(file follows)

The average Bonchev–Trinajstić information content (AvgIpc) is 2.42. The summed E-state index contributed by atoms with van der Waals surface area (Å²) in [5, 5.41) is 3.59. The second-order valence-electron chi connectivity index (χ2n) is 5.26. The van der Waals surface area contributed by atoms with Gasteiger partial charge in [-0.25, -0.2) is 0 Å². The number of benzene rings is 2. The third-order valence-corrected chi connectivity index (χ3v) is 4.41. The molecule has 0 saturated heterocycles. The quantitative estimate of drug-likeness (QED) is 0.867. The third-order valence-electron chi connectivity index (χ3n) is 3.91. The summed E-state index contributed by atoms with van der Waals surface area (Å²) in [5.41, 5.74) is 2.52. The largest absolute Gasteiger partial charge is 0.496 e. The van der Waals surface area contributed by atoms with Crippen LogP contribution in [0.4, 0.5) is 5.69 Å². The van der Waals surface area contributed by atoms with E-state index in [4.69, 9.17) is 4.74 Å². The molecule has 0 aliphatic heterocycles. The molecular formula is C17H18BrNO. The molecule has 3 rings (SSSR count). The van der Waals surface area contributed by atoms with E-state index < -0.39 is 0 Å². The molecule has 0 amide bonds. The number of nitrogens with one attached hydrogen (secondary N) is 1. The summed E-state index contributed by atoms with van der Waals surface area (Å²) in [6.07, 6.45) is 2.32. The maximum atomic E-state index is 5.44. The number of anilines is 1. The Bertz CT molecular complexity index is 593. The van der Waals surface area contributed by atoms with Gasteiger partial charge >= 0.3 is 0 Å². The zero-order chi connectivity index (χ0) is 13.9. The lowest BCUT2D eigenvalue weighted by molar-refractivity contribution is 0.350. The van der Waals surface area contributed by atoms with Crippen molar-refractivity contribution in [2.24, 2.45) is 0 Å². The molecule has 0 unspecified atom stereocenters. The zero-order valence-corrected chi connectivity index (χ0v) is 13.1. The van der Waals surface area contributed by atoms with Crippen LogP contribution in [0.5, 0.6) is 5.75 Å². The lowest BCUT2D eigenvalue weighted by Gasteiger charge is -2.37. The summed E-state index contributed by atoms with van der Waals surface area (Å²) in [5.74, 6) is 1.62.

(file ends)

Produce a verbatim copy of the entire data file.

The average Bonchev–Trinajstić information content (AvgIpc) is 2.42. The summed E-state index contributed by atoms with van der Waals surface area (Å²) in [5, 5.41) is 3.59. The second-order valence-electron chi connectivity index (χ2n) is 5.26. The van der Waals surface area contributed by atoms with Gasteiger partial charge in [-0.25, -0.2) is 0 Å². The number of benzene rings is 2. The third-order valence-corrected chi connectivity index (χ3v) is 4.41. The molecule has 0 saturated heterocycles. The quantitative estimate of drug-likeness (QED) is 0.867. The third-order valence-electron chi connectivity index (χ3n) is 3.91. The summed E-state index contributed by atoms with van der Waals surface area (Å²) in [5.41, 5.74) is 2.52. The largest absolute Gasteiger partial charge is 0.496 e. The van der Waals surface area contributed by atoms with Crippen LogP contribution in [0.4, 0.5) is 5.69 Å². The van der Waals surface area contributed by atoms with E-state index in [4.69, 9.17) is 4.74 Å². The molecule has 0 aliphatic heterocycles. The molecular formula is C17H18BrNO. The molecule has 3 rings (SSSR count). The van der Waals surface area contributed by atoms with E-state index < -0.39 is 0 Å². The molecule has 0 amide bonds. The number of nitrogens with one attached hydrogen (secondary N) is 1. The summed E-state index contributed by atoms with van der Waals surface area (Å²) in [6.07, 6.45) is 2.32. The maximum atomic E-state index is 5.44. The number of anilines is 1. The Bertz CT molecular complexity index is 593. The van der Waals surface area contributed by atoms with Gasteiger partial charge >= 0.3 is 0 Å². The zero-order chi connectivity index (χ0) is 13.9. The lowest BCUT2D eigenvalue weighted by molar-refractivity contribution is 0.350. The van der Waals surface area contributed by atoms with Crippen molar-refractivity contribution in [2.24, 2.45) is 0 Å². The molecule has 0 unspecified atom stereocenters. The zero-order valence-corrected chi connectivity index (χ0v) is 13.1. The van der Waals surface area contributed by atoms with Crippen LogP contribution in [0.5, 0.6) is 5.75 Å². The lowest BCUT2D eigenvalue weighted by Gasteiger charge is -2.37. The summed E-state index contributed by atoms with van der Waals surface area (Å²) in [5.74, 6) is 1.62.